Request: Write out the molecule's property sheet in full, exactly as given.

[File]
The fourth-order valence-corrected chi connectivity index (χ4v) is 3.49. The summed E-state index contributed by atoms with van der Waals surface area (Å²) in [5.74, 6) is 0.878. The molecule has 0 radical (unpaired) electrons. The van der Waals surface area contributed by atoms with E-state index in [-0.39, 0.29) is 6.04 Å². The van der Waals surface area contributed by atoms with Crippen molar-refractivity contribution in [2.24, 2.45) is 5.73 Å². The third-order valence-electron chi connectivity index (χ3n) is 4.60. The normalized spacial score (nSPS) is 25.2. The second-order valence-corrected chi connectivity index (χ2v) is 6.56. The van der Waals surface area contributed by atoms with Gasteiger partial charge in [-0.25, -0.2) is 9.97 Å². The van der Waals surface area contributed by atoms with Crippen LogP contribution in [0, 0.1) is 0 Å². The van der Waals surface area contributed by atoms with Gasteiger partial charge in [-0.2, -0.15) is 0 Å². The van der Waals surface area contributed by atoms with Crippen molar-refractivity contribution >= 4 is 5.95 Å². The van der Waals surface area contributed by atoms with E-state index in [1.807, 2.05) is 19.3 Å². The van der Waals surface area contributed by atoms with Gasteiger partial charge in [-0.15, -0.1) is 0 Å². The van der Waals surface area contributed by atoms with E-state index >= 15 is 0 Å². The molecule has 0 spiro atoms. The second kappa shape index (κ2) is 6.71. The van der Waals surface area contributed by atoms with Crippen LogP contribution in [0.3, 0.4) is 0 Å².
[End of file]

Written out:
The fourth-order valence-corrected chi connectivity index (χ4v) is 3.49. The summed E-state index contributed by atoms with van der Waals surface area (Å²) in [5.74, 6) is 0.878. The molecule has 0 radical (unpaired) electrons. The van der Waals surface area contributed by atoms with E-state index in [-0.39, 0.29) is 6.04 Å². The van der Waals surface area contributed by atoms with Crippen molar-refractivity contribution in [2.24, 2.45) is 5.73 Å². The third-order valence-electron chi connectivity index (χ3n) is 4.60. The normalized spacial score (nSPS) is 25.2. The second-order valence-corrected chi connectivity index (χ2v) is 6.56. The van der Waals surface area contributed by atoms with Gasteiger partial charge in [-0.25, -0.2) is 9.97 Å². The van der Waals surface area contributed by atoms with Crippen LogP contribution in [0, 0.1) is 0 Å². The van der Waals surface area contributed by atoms with Gasteiger partial charge in [-0.2, -0.15) is 0 Å². The van der Waals surface area contributed by atoms with Crippen molar-refractivity contribution >= 4 is 5.95 Å². The van der Waals surface area contributed by atoms with E-state index in [1.807, 2.05) is 19.3 Å². The van der Waals surface area contributed by atoms with Gasteiger partial charge in [-0.15, -0.1) is 0 Å². The van der Waals surface area contributed by atoms with E-state index >= 15 is 0 Å². The molecule has 0 spiro atoms. The second kappa shape index (κ2) is 6.71. The van der Waals surface area contributed by atoms with Crippen LogP contribution in [0.3, 0.4) is 0 Å².